Search Appearance

  • Structured Data — Extra information you provide to search engines for categorization
  • How many instances of your website have structured data? Structured data provides information with a high degree of organization. It gives search engines more detail on what a particular piece of your website does. Is it a song, a movie, a list of dates for a concert venue, an article, a book review, a product? Structured data tells search engines what your data means. Structured data provides another benefit: appearance on the search engines. Structured data makes your search engine results shine with extra, detailed information.
  • HTML Improvements. Google provides you an organized report for issues within your HTML page code. Remember the tags I talked about earlier? Fixing issues gives your site a better ranking in the search engines. Example improvements include:
  • Meta description issues — too long, too short, or duplicates?
  • Title Tag issues: Identifies long, short, missing, or non-informative page titles
  • Non-indexable content. Search engines cannot decipher your webpage.

Search Traffic

  • Search Analytics — This helps you analyze your search engine performance. As you make changes, track your ranking, clicks, and impressions from week to week. Search traffic metrics include:
  • What search terms, also known as queries, did people run where you showed up on search engines?
  • How many times did your website appear in search results?
  • What pages appeared on the search results?
  • How many clicks did those pages in the search results get?
  • What countries did the searches come from?
  • What position in the search engine results did your website appear? If you pay attention to no other Search Console statistic, pay attention to this one. Improving this statistic alone alters your website destiny.
  • Links to Your Site — An important report for backlinks which help your Google ranking. Google treats backlinks count as digital votes. Metrics include:
  • How many total links point to your website?
  • What websites link to your site the most?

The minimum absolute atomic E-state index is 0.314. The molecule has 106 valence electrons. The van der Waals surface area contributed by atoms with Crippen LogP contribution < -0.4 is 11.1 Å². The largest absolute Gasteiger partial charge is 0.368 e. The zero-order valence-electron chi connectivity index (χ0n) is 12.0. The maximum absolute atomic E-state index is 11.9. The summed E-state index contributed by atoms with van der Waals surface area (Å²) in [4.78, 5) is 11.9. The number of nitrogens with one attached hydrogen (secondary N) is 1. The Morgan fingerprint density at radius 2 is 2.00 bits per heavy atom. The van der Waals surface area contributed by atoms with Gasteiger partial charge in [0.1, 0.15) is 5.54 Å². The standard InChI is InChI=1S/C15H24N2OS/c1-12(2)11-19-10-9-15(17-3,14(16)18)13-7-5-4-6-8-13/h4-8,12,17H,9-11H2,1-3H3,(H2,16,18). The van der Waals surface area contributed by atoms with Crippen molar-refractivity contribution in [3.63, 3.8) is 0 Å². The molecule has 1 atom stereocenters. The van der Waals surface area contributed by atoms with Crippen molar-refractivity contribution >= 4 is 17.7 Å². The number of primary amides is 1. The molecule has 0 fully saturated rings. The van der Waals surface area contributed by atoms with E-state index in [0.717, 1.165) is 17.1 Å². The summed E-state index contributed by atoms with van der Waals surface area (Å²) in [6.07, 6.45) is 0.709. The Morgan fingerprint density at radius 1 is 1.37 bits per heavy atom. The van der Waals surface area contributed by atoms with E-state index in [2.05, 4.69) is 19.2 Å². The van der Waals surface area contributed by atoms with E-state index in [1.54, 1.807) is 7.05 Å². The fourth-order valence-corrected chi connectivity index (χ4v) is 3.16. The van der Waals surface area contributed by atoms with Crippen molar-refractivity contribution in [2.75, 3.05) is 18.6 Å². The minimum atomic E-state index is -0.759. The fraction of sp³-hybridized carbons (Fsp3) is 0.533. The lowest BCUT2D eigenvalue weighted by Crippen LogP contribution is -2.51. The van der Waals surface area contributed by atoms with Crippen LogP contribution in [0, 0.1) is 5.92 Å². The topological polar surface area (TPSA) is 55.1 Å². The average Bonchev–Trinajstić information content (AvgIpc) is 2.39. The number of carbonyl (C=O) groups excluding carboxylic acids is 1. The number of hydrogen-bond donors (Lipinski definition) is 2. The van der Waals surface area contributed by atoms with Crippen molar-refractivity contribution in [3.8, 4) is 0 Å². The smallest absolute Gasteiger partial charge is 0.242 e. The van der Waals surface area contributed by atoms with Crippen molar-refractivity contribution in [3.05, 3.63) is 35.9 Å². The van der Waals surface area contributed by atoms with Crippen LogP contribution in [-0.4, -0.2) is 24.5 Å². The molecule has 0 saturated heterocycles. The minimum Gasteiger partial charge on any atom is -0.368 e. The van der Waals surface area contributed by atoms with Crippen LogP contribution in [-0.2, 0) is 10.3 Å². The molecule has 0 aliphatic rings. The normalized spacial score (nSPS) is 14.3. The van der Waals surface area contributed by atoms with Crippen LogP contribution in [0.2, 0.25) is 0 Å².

• What content has the most backlinks?
  • How is the data linked?
  • Internal Links — How do you link internal pages?
  • This tool helps you see what content links to each other. It also identifies opportunities for you to link other related content. When you do this right, you turn your website into a powerful dictionary, where one piece leads to another. The longer they stay on your website, the more valuable the users find you as a trusted news source.
  • Mobile Usability — How does your site look and perform on phones?
  • This report gives you suggestions to make your website more mobile friendly. Examples include smashed together, content bleeding over the screen, and unreadable text.

Google Index Reports

  • Index Status — Shows what dates Google scanned your website, and total pages indexed. This report also shows how many pages robots blocked.
  • Blocked Resources — Tells you what pages block Google scans. I discussed the robots.txt file earlier. Make sure this report matches up with who you block.
  • Remove URLs — Allows you to exclude certain pages from Google Search

Crawl — Google Crawl Reports

  • Crawl Errors — A report for desktop and mobile page issues such as:
  • Page not found (404 errors)
  • Page error (500 errors)
  • Access denied
  • Crawl Stats
  • Pages crawled per day
  • Kilobytes downloaded per day (Helpful for crawl budget)
  • Time spent downloading a page (page speed test)